A brilliant orange flame cast against a sky of thick, gray clouds is captured in these glorious videos and images of the launch of a SpaceX Falcon 9 rocket Sunday (Feb. 19) at NASA's Kennedy Space Center in Florida.
The rocket lofted one of the company's Dragon cargo capsules into orbit, on a path to rendezvous with the International Space Station. The craft carried almost 5,500 lbs. (2,500 kilograms) of cargo, including supplies for the station and various science payloads. Check out our full gallery of images from the launch and of the refurbished pad from SpaceX and NASA.
The Dragon spacecraft's scheduled docking with the space station was aborted early Wednesday (Feb. 22) when a problem was identified with the spacecraft's GPS system. But the glitch was corrected within 24 hours, with Dragon making a successful arrival at the International Space Station Thursday morning.
This is SpaceX's 10th flight for NASA's commercial resupply services (CRS) program (the mission is referred to as SpaceX CRS-10, or simply SpaceX-10).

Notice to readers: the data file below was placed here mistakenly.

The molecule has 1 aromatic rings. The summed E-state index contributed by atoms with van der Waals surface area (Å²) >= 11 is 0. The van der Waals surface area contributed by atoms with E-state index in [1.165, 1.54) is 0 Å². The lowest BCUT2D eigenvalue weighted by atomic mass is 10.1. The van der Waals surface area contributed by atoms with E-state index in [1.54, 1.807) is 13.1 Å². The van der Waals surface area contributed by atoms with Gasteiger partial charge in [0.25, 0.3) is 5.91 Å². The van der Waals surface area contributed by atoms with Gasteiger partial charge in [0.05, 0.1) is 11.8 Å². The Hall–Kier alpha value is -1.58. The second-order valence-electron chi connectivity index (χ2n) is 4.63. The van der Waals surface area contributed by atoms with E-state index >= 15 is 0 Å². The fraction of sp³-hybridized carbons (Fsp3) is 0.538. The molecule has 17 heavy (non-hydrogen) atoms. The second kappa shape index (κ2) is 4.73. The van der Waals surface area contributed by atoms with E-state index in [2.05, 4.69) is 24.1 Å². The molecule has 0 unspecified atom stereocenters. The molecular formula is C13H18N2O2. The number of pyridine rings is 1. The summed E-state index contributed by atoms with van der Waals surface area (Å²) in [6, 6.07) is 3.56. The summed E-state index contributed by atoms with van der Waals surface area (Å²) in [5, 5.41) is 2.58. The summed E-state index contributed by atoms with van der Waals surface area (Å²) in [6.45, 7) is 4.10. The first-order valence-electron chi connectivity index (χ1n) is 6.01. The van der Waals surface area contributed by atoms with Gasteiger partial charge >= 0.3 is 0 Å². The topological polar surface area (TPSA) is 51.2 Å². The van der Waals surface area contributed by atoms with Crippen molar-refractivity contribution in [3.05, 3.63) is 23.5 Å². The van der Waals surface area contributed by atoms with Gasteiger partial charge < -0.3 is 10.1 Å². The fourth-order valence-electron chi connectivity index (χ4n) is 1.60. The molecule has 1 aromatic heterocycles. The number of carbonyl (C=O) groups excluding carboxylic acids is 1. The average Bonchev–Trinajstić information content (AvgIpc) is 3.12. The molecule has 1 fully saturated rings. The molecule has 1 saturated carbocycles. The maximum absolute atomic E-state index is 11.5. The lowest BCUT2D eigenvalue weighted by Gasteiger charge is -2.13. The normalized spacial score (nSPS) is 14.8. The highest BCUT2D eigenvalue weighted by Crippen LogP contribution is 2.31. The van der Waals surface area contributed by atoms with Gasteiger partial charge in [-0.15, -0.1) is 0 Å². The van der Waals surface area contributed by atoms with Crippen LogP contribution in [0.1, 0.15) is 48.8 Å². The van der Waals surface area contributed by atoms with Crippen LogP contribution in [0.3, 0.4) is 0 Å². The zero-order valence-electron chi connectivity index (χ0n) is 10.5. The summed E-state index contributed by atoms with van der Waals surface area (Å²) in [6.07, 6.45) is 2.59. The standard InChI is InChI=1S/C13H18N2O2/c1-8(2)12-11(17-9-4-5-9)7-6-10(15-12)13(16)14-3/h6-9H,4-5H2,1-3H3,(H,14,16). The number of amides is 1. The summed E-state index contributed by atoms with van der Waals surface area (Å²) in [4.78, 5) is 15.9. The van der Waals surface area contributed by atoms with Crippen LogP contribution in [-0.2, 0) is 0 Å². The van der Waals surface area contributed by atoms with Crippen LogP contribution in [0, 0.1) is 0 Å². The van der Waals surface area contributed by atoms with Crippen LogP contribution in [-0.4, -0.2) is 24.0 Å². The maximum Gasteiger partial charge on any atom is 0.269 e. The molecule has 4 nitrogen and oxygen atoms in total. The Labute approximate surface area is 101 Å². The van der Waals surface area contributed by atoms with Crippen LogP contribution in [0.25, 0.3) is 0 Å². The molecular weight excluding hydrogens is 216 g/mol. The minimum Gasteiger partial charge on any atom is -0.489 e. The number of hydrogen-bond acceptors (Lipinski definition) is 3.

The launch was originally scheduled for Saturday (Feb. 18), but was halted seconds before liftoff. On Friday (Feb. 17), crews reported a helium leak in the rocket's second stage. The launch was apparently delayed because of an unexpected reading from the second stage.
This was the first launch of a SpaceX rocket from the Kennedy Space Center's Pad 39A, which was host to the Apollo 11 mission launch that put the first humans on the moon. (SpaceX is leasing 39A from NASA.)
The first stage of the Falcon 9 rocket made a successful landing following Sunday's launch. SpaceX's reusable rocket design allows the first stage to return to Earth and land upright (instead of being discarded). SpaceX actually captured amazing video of the rocket landing from cameras on the booster itself, as well as from a drone near the company's Landing Zone 1 pad at Cape Canaveral Air Force Station a few miles from the Kennedy Space Center.
Eventually, SpaceX plans to reuse those spent stages, which the company says will lower the cost of each flight.
This was the first daytime landing at the company's Landing Zone 1 (LZ-1). The company has also landed boosters on a barge in the ocean.
This is SpaceX's second launch of 2017, as well as the second launch following a Sept. 1, 2016, anomaly in which a Falcon 9 rocket exploded on the launch pad during a routine pre-launch test.